Adam, by Fillipino Lipi, Basilica of Santa Maria Novella, Florence 1502. Here Adam is depicted protecting a child Lilith.

In a passage from the Zohar, she is also blamed with enticing wet dreams and masturbation:

She wanders about at night, vexing the sons of men and causing them to defile themselves.


So now we can turn to some of the Hebrew folk magic that surrounds Lilith:

Returning to the last paragraph quoted from the Alphabet of Ben Shira,

Accordingly, every day one hundred demons perish, and for the same reason, we write the angels’ names on the amulets of young children. When Lilith sees their names, she remembers her oath, and the child recovers.

So what does an amulet to ward off Lilith look like?

For this, we turn to the Zohar. This image was inserted into a 17th C.E. French translation of the foundational Kabbalistic text:


In the following text, a conversation occurs between Lilith and the prophet Elijah, after she has arrived with her host of demons. Promising to kill a mother and her newborn, she describes her intentions for the baby girl, specifically that she will “drink her blood, suck her bones and eat her flesh”.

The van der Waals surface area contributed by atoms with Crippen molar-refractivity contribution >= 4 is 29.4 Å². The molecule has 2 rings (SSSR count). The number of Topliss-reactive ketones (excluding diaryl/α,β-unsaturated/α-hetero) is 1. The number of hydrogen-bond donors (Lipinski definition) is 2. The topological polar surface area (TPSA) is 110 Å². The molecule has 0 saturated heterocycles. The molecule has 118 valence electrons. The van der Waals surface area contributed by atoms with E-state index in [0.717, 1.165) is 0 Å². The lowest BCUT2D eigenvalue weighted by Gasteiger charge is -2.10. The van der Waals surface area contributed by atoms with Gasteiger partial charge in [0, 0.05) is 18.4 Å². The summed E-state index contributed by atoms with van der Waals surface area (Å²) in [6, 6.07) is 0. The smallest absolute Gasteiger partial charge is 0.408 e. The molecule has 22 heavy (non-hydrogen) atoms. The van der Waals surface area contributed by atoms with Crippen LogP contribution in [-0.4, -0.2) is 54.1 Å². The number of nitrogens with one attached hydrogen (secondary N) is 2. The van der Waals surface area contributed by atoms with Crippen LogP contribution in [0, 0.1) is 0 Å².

However, like every James Bond villain, she reveals to the prophet that she can be repelled if someone uses her secret names: lilith, abitu, abizu, hakash, avers hikpodu, ayalu, matrota…

The amulet itself contains invocations of Adam, Eve and Lilith, ‘Chavah Rishonah’ (the first Eve, i.e., Lilith), as well as the following: Sanoy, Sansinoy, Smangeluf (the three angels sent to confront Lilith in the Alphabet of Ben Shira), along with Shmari’el (the guardian) and Hasdi’el (the merciful).

Of course, that wasn’t the last we’d hear from Lilith…

John Collier, Lillith, 1892

Lilith has definitely enjoyed a Renaissance, especially in the 20th century. She has been transformed from a night demon who feasts on babies and seduces men into having wet dreams into a feminist icon, and for some Neo-Pagans, a revered form of the Goddess.

So, what’s the takeaway? In the end, you really can’t keep a good woman down…